If you have young pets, bring up the tooth brushing conversation with your veterinarian. “How do I brush my pet’s teeth?” You may need to invest $25 or so into a technician appointment, but once you have learned for one pet, you can practice on all of them and save a ton of money!

Flea Control, Flea Control Flea Control

Let’s be perfectly honest, shall we? The picture of a two-bedroom house or apartment with 3 adult humans, 5 cats and 2 dogs sounds crowded, right? There’s emotional stress, right? In this case, someone was a hoarder, too. It makes sense that holding onto the belongings became a control issue in a physical and emotional life with little outside control. Fleas love this scenario. They hide under boxes and clothing and excess furniture and books and magazines. This family spent oodles of their limited money on flea killing sprays and bombs and yet still fleas thrived in their house. The pets were covered with fleas and suffered dermatitis, itchiness, infections, tooth problems from fur stuck between teeth, and vomiting hairballs. If you are hanging onto stuff, you must move it to clean the fleas out. Period. You will spend money you do not have and your pets will suffer untold horrors because you have too much clutter.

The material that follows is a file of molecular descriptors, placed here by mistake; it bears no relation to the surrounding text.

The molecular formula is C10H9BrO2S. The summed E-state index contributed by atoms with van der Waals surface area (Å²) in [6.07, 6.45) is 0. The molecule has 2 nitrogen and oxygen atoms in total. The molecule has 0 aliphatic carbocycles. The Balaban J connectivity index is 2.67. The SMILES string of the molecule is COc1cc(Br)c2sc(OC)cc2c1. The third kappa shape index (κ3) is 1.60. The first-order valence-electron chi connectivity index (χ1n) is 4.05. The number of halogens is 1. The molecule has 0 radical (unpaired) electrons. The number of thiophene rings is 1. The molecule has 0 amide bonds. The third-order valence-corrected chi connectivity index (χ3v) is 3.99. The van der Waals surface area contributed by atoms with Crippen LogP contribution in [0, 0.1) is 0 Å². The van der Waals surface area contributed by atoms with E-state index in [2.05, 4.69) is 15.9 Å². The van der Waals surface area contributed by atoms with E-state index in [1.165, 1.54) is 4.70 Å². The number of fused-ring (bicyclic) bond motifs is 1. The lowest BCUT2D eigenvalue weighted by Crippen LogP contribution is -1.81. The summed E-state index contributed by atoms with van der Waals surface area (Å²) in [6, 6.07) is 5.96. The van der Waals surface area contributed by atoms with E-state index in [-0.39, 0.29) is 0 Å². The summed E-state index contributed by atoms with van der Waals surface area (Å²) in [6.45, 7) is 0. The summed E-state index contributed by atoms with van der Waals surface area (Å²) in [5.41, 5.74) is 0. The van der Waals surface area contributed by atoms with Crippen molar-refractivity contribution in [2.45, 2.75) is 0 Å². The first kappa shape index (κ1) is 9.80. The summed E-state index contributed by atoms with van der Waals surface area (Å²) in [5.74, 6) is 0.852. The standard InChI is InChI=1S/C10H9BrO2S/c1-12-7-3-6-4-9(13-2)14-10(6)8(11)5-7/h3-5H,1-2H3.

“I hope clutter bugs reading this take the hint, because I can smell on their pets’ fur when the house is dank and the air is stale. Bringing up a private lifestyle of clutter or even hoarding is more awkward for me than telling an obese person that their pet needs to lose weight,” says Doc Truli.

Ask your veterinarian for a comprehensive flea eradication plan, rather than just relying on expensive veterinary products. All of those products state on the packaging that you must also treat the home and yard environment or you will enjoy only limited flea control success. Insist on a written, thorough flea plan you can follow and then save up, look for good prices, and plan ahead for success.

Thank you for reading!

All VirtuaVet content is original, written by Doc Truli, and copyrighted 2014 with all rights reserved. Please see the “terms of use” for for more information.

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4 Comments leave one →
  1. Lisa permalink
    August 9, 2014 7:25 pm

    Hi, I just want to mention that a cheap way to deal with fleas that’s very effective is with food grade diatomaceous earth, it needs to be food grade, not the stuff that’s used in pool filters. You can put it on the animals, it is non toxic and in the carpets, furniture and in all the cracks in the floors. It dehydrates the fleas. And to deal with the eggs you need to use a product that contains Insect Growth Regulator that will prevent the flea eggs from hatching. You will have to spray it on the floors and wait for it to dry before letting the animals back in the room as it is toxic while wet but not once it dries. With those two that will be the end of the fleas because you need to stop the cycle of new fleas hatching. And keep on vacuuming. Hope that helps

  2. January 17, 2014 7:45 pm